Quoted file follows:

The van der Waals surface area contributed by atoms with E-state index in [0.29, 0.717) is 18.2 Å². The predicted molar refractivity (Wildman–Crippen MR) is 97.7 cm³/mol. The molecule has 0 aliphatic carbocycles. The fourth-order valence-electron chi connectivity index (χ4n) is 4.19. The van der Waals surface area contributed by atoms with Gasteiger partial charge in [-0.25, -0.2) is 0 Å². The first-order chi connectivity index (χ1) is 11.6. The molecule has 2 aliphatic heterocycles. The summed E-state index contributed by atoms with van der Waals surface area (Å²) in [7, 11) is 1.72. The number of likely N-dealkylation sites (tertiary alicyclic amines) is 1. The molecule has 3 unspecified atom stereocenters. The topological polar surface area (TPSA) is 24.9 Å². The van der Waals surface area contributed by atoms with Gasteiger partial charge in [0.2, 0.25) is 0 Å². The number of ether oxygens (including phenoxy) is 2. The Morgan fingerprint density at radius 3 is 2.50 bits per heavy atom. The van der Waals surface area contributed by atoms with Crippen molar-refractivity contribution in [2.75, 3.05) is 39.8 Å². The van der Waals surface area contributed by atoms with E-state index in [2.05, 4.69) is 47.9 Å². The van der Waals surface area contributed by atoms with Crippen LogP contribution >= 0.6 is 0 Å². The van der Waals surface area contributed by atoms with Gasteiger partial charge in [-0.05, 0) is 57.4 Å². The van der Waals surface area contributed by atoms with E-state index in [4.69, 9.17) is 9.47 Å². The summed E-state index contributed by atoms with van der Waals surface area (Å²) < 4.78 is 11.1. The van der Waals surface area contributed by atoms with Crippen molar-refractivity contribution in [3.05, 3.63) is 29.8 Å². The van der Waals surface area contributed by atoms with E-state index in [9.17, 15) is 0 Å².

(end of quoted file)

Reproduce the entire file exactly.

The van der Waals surface area contributed by atoms with E-state index in [0.29, 0.717) is 18.2 Å². The predicted molar refractivity (Wildman–Crippen MR) is 97.7 cm³/mol. The molecule has 0 aliphatic carbocycles. The fourth-order valence-electron chi connectivity index (χ4n) is 4.19. The van der Waals surface area contributed by atoms with Gasteiger partial charge in [-0.25, -0.2) is 0 Å². The first-order chi connectivity index (χ1) is 11.6. The molecule has 2 aliphatic heterocycles. The summed E-state index contributed by atoms with van der Waals surface area (Å²) in [7, 11) is 1.72. The number of likely N-dealkylation sites (tertiary alicyclic amines) is 1. The molecule has 3 unspecified atom stereocenters. The topological polar surface area (TPSA) is 24.9 Å². The van der Waals surface area contributed by atoms with Gasteiger partial charge in [0.2, 0.25) is 0 Å². The number of ether oxygens (including phenoxy) is 2. The Morgan fingerprint density at radius 3 is 2.50 bits per heavy atom. The van der Waals surface area contributed by atoms with Crippen molar-refractivity contribution in [2.75, 3.05) is 39.8 Å². The van der Waals surface area contributed by atoms with E-state index in [2.05, 4.69) is 47.9 Å². The van der Waals surface area contributed by atoms with Crippen LogP contribution >= 0.6 is 0 Å². The van der Waals surface area contributed by atoms with Gasteiger partial charge in [-0.05, 0) is 57.4 Å². The van der Waals surface area contributed by atoms with E-state index in [4.69, 9.17) is 9.47 Å². The summed E-state index contributed by atoms with van der Waals surface area (Å²) < 4.78 is 11.1. The van der Waals surface area contributed by atoms with Crippen molar-refractivity contribution in [3.05, 3.63) is 29.8 Å². The van der Waals surface area contributed by atoms with E-state index in [9.17, 15) is 0 Å².